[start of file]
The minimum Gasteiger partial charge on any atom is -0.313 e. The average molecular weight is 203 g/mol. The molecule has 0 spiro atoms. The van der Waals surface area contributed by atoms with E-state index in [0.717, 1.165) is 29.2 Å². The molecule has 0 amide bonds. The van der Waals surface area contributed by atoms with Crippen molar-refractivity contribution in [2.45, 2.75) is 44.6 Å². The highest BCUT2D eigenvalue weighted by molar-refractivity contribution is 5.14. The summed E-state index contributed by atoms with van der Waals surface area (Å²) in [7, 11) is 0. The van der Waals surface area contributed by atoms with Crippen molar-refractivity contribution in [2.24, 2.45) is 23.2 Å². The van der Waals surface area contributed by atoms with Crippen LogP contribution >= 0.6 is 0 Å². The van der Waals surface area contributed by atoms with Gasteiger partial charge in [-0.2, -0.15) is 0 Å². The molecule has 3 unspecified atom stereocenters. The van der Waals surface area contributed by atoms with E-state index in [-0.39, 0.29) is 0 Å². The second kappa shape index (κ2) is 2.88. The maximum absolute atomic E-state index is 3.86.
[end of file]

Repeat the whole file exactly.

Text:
The minimum Gasteiger partial charge on any atom is -0.313 e. The average molecular weight is 203 g/mol. The molecule has 0 spiro atoms. The van der Waals surface area contributed by atoms with E-state index in [0.717, 1.165) is 29.2 Å². The molecule has 0 amide bonds. The van der Waals surface area contributed by atoms with Crippen molar-refractivity contribution in [2.45, 2.75) is 44.6 Å². The highest BCUT2D eigenvalue weighted by molar-refractivity contribution is 5.14. The summed E-state index contributed by atoms with van der Waals surface area (Å²) in [7, 11) is 0. The van der Waals surface area contributed by atoms with Crippen molar-refractivity contribution in [2.24, 2.45) is 23.2 Å². The van der Waals surface area contributed by atoms with Crippen LogP contribution >= 0.6 is 0 Å². The van der Waals surface area contributed by atoms with Gasteiger partial charge in [-0.2, -0.15) is 0 Å². The molecule has 3 unspecified atom stereocenters. The van der Waals surface area contributed by atoms with E-state index in [-0.39, 0.29) is 0 Å². The second kappa shape index (κ2) is 2.88. The maximum absolute atomic E-state index is 3.86.